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"Cross-training" english & western

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  • "Cross-training" english & western

    I have coached and shown in reining and western pleasure most of my life; my step-daughter has had formal English lessons for nearly 6 years now. My 16 yr. old AQHA gelding has done mostly western pleasure and reining with me; he dabbled in English years ago with someone who leased him- under my guidance- and we likely just skimmed the surface. My step-daughter has recently shown interest in showing locally and in 4-H; my gelding is the perfect temperament and versatility to attempt both western and English pleasure, perhaps with some trail and horsemanship on the side. Her and I train ~4 times a week.

    Are there any suggestions on how to structure this type of "cross-training," for both horse and rider? {for example: do we train English one day and Western the next? Do we break EACH session up half English/half Western? English one week, Western the next? Etc.} I don't want to overwhelm, sour, or confuse either one of them.

    Thank you in advance for sincere ideas.

  • #2
    Generally at home I would do one discipline per day, use that tack and focus on being correct within that discipline - but if at shows you cross disciplines within the same day then I would occasionally do that in training too.
    http://trainingcupid.blogspot.com/

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    • #3
      Agree with Training Cupid --as much as humanly possible, ride "English" with the English tack and in your English clothes (boots and spurs, at least). Ride Western in your Western tack --they pick it up quickly. Two years ago I bought a cutting sorting horse at an auction --then took him foxhunting. Over the last two years, we have worked in both English and Western. Will totally gets it. He's a top-notch western horse with all the expected responses when ridden western in a loose rein --but put him in the English tack and he's on-the-bit ready to jump fences. He never gets confused --well except that time a hound ran in front of him looking like a calf and Will planted his hind end and left 11s in the dirt. He was clearly disappointed when we didn't pursue it . . .

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      • #4
        The horse will be better for it and also the rider. All of my horses ride both English and Western. Different bits, saddles and way of riding, they know the difference.

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        • #5
          Originally posted by erins44256 View Post
          I have coached and shown in reining and western pleasure most of my life; my step-daughter has had formal English lessons for nearly 6 years now. My 16 yr. old AQHA gelding has done mostly western pleasure and reining with me; he dabbled in English years ago with someone who leased him- under my guidance- and we likely just skimmed the surface. My step-daughter has recently shown interest in showing locally and in 4-H; my gelding is the perfect temperament and versatility to attempt both western and English pleasure, perhaps with some trail and horsemanship on the side. Her and I train ~4 times a week.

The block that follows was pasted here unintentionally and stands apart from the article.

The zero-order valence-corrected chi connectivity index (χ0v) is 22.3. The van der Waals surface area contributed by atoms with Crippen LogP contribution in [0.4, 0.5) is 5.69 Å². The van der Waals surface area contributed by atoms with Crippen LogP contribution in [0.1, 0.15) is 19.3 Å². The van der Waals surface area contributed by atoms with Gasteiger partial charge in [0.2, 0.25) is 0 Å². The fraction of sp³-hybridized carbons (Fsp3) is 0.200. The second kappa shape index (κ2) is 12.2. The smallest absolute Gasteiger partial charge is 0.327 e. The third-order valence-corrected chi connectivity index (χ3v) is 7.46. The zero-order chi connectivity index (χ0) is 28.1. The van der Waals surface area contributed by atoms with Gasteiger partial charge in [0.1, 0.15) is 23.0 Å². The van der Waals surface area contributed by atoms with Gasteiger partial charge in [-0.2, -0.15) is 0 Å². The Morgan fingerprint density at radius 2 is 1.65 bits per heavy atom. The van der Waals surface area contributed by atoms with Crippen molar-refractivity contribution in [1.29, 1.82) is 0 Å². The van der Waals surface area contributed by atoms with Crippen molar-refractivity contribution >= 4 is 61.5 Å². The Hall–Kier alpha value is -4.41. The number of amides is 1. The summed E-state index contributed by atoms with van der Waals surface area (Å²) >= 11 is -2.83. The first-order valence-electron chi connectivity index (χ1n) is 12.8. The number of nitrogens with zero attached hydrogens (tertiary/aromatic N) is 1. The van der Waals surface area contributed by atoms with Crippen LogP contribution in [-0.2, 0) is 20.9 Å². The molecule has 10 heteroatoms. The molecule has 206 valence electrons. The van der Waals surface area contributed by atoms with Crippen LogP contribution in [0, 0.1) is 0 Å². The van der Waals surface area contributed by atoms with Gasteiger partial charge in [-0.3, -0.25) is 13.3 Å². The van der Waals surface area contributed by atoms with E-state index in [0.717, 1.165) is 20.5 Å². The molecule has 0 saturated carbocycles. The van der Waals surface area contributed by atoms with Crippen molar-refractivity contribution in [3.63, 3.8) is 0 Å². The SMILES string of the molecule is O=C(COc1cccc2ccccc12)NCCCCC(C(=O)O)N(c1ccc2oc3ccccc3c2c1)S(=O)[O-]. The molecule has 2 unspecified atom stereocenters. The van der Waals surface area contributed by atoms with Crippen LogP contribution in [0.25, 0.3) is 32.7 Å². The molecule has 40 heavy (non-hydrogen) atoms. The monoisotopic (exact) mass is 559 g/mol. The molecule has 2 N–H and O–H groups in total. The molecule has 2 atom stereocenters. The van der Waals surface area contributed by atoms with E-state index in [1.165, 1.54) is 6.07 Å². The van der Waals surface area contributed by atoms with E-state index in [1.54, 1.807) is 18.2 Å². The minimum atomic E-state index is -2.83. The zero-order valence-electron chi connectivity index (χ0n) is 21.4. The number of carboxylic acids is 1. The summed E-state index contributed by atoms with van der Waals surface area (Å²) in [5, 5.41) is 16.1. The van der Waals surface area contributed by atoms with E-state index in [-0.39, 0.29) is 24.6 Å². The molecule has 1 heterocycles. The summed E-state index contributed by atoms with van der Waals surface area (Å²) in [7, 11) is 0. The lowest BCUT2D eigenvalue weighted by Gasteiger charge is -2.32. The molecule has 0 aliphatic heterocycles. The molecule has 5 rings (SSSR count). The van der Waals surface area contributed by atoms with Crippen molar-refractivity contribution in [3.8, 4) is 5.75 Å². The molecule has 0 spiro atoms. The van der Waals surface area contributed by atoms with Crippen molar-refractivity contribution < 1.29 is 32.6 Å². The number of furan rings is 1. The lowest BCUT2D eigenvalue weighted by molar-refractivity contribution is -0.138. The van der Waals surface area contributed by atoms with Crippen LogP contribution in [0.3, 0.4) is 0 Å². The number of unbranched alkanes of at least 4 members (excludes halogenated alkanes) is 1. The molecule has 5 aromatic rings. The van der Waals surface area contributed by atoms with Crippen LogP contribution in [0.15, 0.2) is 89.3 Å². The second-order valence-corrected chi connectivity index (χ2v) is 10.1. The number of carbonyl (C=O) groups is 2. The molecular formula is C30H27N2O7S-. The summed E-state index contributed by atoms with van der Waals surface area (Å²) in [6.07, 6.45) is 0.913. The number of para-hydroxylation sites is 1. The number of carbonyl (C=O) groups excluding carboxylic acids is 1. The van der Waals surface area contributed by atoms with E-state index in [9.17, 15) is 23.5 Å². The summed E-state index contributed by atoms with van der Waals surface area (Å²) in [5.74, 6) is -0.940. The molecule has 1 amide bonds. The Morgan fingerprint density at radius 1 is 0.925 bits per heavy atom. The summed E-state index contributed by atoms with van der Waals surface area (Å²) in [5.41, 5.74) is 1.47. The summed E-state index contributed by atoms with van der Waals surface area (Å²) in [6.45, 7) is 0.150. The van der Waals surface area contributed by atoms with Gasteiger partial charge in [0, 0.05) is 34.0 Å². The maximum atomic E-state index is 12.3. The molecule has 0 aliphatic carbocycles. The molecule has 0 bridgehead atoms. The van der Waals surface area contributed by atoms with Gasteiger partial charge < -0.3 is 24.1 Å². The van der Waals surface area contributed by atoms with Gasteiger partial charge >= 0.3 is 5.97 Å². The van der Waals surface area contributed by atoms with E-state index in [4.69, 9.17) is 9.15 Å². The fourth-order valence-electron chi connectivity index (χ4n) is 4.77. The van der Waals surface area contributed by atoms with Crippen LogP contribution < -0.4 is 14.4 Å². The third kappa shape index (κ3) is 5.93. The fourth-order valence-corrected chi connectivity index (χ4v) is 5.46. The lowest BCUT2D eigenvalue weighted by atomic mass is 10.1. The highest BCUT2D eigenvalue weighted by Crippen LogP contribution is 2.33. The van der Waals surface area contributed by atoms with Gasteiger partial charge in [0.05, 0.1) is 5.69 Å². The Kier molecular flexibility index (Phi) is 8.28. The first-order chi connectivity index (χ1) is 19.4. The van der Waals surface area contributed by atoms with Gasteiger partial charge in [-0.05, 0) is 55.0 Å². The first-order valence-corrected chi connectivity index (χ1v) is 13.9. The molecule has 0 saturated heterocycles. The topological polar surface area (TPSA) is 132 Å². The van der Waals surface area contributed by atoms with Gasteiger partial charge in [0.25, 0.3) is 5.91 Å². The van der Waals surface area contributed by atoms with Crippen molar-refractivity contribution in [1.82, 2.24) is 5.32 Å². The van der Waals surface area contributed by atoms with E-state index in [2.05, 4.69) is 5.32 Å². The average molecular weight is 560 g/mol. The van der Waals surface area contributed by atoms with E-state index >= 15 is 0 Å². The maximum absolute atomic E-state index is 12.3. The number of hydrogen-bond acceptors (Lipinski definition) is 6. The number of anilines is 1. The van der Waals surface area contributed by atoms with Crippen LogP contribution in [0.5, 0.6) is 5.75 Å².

Are there any suggestions on how to structure this type of "cross-training," for both horse and rider? {for example: do we train English one day and Western the next? Do we break EACH session up half English/half Western? English one week, Western the next? Etc.} I don't want to overwhelm, sour, or confuse either one of them.

          Thank you in advance for sincere ideas.
          Sunday I went to a small local fun show. Started with an open jumping class, which was the first time Shotgun jumped a full course (and he did great). Then we did open English pleasure (and WON, I may add ). Then ran back to the trailer to take off my saddle, change my clothes, and head back in the ring for Western Showmanship. I decided to use Red for Western Pleasure and Horsemanship. Then used Shotgun for the trail class. Used Red for reining b/c he's better about his flying changes right now. Then ran barrels and poles on Shotgun.

          All that within about 6 hours. I could have used Shotgun for everything the entire day and he would have been fine, but that does get to be a long day for one horse. But he knows what is expected of him for each event based on my tack and my cues. No problem.

          In general, I will work on one particular discipline on a particular ride on a particular day. Again, using the appropriate tack that corresponds to what we are doing. Horses are smart and they know the difference! I wouldn't worry about it, and cross train away!!
          It is not enough to know how to ride; one must know how to fall.

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